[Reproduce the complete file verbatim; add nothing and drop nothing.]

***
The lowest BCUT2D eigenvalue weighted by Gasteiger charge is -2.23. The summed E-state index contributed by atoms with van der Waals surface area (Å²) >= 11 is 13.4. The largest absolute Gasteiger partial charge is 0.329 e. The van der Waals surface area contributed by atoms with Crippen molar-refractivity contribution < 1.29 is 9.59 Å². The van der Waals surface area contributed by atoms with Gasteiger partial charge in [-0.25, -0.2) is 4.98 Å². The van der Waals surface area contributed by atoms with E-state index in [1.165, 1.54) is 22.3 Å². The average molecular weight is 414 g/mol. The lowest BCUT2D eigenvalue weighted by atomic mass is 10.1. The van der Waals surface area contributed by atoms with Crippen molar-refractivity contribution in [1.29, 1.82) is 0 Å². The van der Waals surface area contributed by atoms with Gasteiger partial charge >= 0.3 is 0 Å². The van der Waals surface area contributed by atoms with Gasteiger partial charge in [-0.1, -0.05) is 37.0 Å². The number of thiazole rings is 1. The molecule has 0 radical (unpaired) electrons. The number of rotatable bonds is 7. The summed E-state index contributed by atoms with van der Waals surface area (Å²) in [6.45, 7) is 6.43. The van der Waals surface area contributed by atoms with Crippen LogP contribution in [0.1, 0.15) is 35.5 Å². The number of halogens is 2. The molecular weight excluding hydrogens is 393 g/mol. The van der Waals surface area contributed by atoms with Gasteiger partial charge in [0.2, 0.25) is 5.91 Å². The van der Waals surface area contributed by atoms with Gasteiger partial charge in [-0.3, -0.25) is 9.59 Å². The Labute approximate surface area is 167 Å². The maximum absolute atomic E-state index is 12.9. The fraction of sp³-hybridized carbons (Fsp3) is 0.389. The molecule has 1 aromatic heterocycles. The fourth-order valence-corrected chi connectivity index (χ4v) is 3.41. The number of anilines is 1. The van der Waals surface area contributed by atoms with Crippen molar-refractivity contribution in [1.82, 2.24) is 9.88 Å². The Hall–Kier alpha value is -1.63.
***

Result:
The lowest BCUT2D eigenvalue weighted by Gasteiger charge is -2.23. The summed E-state index contributed by atoms with van der Waals surface area (Å²) >= 11 is 13.4. The largest absolute Gasteiger partial charge is 0.329 e. The van der Waals surface area contributed by atoms with Crippen molar-refractivity contribution < 1.29 is 9.59 Å². The van der Waals surface area contributed by atoms with Gasteiger partial charge in [-0.25, -0.2) is 4.98 Å². The van der Waals surface area contributed by atoms with E-state index in [1.165, 1.54) is 22.3 Å². The average molecular weight is 414 g/mol. The lowest BCUT2D eigenvalue weighted by atomic mass is 10.1. The van der Waals surface area contributed by atoms with Crippen molar-refractivity contribution in [1.29, 1.82) is 0 Å². The van der Waals surface area contributed by atoms with Gasteiger partial charge >= 0.3 is 0 Å². The van der Waals surface area contributed by atoms with Gasteiger partial charge in [-0.1, -0.05) is 37.0 Å². The number of thiazole rings is 1. The molecule has 0 radical (unpaired) electrons. The number of rotatable bonds is 7. The summed E-state index contributed by atoms with van der Waals surface area (Å²) in [6.45, 7) is 6.43. The van der Waals surface area contributed by atoms with Crippen LogP contribution in [0.1, 0.15) is 35.5 Å². The number of halogens is 2. The molecular weight excluding hydrogens is 393 g/mol. The van der Waals surface area contributed by atoms with Gasteiger partial charge in [0.2, 0.25) is 5.91 Å². The van der Waals surface area contributed by atoms with Gasteiger partial charge in [-0.3, -0.25) is 9.59 Å². The Labute approximate surface area is 167 Å². The maximum absolute atomic E-state index is 12.9. The fraction of sp³-hybridized carbons (Fsp3) is 0.389. The molecule has 1 aromatic heterocycles. The fourth-order valence-corrected chi connectivity index (χ4v) is 3.41. The number of anilines is 1. The van der Waals surface area contributed by atoms with Crippen molar-refractivity contribution in [1.82, 2.24) is 9.88 Å². The Hall–Kier alpha value is -1.63.